Javascript != JSP. Apples and oranges.

Does your boss understand your lack of JSP skills? It would be completely foolish to jump ship without first checking out JSP. If you like it, great. If not, you've at least been paid to learn the fundamentals. It will hopefully open your eyes to a new style of developing software, which if you're curious about things like .NET/Mono, Python or Ruby will be really helpful.
posted by mkultra at 10:47 AM on August 18, 2011

I think the answer to this question lies in how realistic your current employer is about how long this transition will really take for the team. Do they understand how significantly different these languages/technologies are and are they ready for to account for this? If they're willing to train you, awesome. I'm not a fan of JSP but getting paid to learn is the bomb.

One other thing I'd recommend: get "Javascript: The Good Parts" and "Java: The Good Parts" Great way to avoid some common pitfalls and also, really, you need to understand the difference between these two very different languages if you're going to be effective at making this transition...
posted by johnnybeggs at 10:50 AM on August 18, 2011 [1 favorite]

Err, didn't mean my comment in a snide way, what mkultra said is spot on, Javascript and JSP/Java are very, very different.
posted by johnnybeggs at 10:52 AM on August 18, 2011

JSTL is ridiculous xml insanity. This is how you do an if/else:

<c:when test="${something == true}">
something else
posted by the jam at 11:15 AM on August 18, 2011

JavaScript started out as LiveScript but then Netscape wanted to jump on the then java-is-new-and-exciting bandwagon. So they renamed it JavaScript without actually doing much to make it a scriptable Java.

JavaScript is better called ECMAScript.

As for JSP/Java Servlets, I like it a hell of a lot better than PHP, but I do both. And I also think that any good programmer will be able to pick up new languages and paradigms without much trouble. Give it a shot.

Now, if your employer decides to rewrite old projects in Java... run for the hills. Project rewrites rarely go well.
posted by sbutler at 11:20 AM on August 18, 2011

I've programmed both but more recently I spend a lot more time in the PHP world. They are both good systems and if you enjoy learning new things then take this as an opportunity to do so. You really have very little to lose.

I would however say that your boss is trying to solve a recruitment problem the wrong way and this concerns me. I've recruited for PHP and Java/JSP developers and making good hiring decisions is hard. I'm highly skeptical that changing the language requirement will yield a better pool of candidates. As you determine if you want to stay on board try to judge whether the work atmosphere will become sour if the transition to JSP isn't all rainbows and unicorns that this boss thinks it may be. Heck, even people who code in Ruby on Rails have projects that suck, so the language isn't the holy grail of success.
posted by dgran at 11:43 AM on August 18, 2011

I've worked in both.

I prefer PHP for web scripting, especially compared to JSP in Tomcat. Web applications are not well-suited to a strongly typed strongly OO language.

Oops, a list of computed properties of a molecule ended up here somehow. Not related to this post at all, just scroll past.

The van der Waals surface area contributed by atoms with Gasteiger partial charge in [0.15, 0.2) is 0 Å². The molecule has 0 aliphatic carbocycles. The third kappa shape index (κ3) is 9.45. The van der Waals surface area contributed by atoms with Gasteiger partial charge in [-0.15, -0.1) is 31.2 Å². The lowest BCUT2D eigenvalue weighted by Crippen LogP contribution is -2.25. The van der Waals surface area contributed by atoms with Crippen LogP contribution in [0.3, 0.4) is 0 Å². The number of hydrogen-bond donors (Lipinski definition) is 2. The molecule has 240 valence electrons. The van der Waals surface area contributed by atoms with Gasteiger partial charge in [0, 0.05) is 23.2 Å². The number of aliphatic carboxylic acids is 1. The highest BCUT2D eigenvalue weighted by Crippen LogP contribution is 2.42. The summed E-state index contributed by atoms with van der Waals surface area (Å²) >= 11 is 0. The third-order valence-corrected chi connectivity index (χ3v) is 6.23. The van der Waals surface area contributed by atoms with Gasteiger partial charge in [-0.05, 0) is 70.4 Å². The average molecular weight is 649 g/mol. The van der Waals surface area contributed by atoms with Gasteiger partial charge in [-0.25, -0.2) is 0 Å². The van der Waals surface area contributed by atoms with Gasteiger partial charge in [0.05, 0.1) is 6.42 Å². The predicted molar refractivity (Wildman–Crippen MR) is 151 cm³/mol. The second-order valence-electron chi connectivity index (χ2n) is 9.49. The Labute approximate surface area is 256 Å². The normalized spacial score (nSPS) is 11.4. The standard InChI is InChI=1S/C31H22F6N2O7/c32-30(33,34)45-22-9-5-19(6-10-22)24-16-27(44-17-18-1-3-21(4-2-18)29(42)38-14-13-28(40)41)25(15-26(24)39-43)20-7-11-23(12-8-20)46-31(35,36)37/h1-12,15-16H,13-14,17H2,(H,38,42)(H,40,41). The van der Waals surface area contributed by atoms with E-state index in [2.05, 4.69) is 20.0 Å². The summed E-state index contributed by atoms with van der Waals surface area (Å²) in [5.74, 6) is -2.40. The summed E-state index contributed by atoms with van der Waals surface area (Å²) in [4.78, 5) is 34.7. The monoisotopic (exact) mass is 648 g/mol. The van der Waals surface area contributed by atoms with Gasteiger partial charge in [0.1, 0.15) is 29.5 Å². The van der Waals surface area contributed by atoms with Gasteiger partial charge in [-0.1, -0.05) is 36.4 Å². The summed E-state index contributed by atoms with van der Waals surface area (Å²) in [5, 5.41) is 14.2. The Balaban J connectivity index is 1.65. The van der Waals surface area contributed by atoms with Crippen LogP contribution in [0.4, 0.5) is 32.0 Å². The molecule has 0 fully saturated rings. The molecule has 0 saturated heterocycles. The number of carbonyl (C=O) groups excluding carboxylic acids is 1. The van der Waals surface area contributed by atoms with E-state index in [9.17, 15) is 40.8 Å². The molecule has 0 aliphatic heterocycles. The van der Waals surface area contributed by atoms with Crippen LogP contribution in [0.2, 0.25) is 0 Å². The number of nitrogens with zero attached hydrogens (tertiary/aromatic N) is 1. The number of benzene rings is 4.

That said, it can't hurt to learn something new; you can always move on later if it becomes intolerable.
posted by contrarian at 3:04 PM on August 18, 2011

"The thing is - I'm a damned good PHP developer (hell, I'm a god compared to the interviewees I've seen) but I know nothing at all about JSP and my few interactions with Java have left me completely cold. A large part of me is screaming that I'd instantly go from being a good PHP guy to the rawest, greenest JSP guy on the team."

JSPs are Java Server Pages. They're templates that are compiled into Java Servlets. They're also only a fraction of what you need to accomplish anything in Java. To give you an analogy you might understand, JSP is like Smarty.

But if you can't identify JavaScript files from things that are not JavaScript, I'd call into question your "damned good PHP developer" credentials. My advice is to never be the smartest guy in the room. Stick around, learn some new tech, and you'll be able to bill yourself as a manager who knows when to use lightweight scripting tools and when to break out the Enterprise Java toolchain. And being trained more platforms is better than fewer -- having more jobs to plausibly take helps in salary negotiation and your overall career trajectory.
posted by pwnguin at 6:01 PM on August 18, 2011

If your boss is prepared to keep you on for this big transition, knowing that it will take at least six months to get up to full speed...then go for it! It's a free education!

Probably half the "seam" of JSP programmers your boss found aren't that great at it either...Java is a very easy language to pick up and a very difficult language to master, so a lot of "expert Java programmers" really only know 10% as much as a true seasoned old hand.

PHP is great, but depending on it and it alone for your livelihood is a bad idea. Who knows, maybe a huge unpatchable security hole in PHP will be found tomorrow and ruin its reputation forever, or maybe someone will sue every PHP user into the ground for software patent infringement. Or something. It's always good to diversify. Plus, knowing Java gives you a foothold in business object applications or client/server applications or even Android programming, if the Web development business doesn't work out for you.
posted by miyabo at 9:00 PM on August 18, 2011 [1 favorite]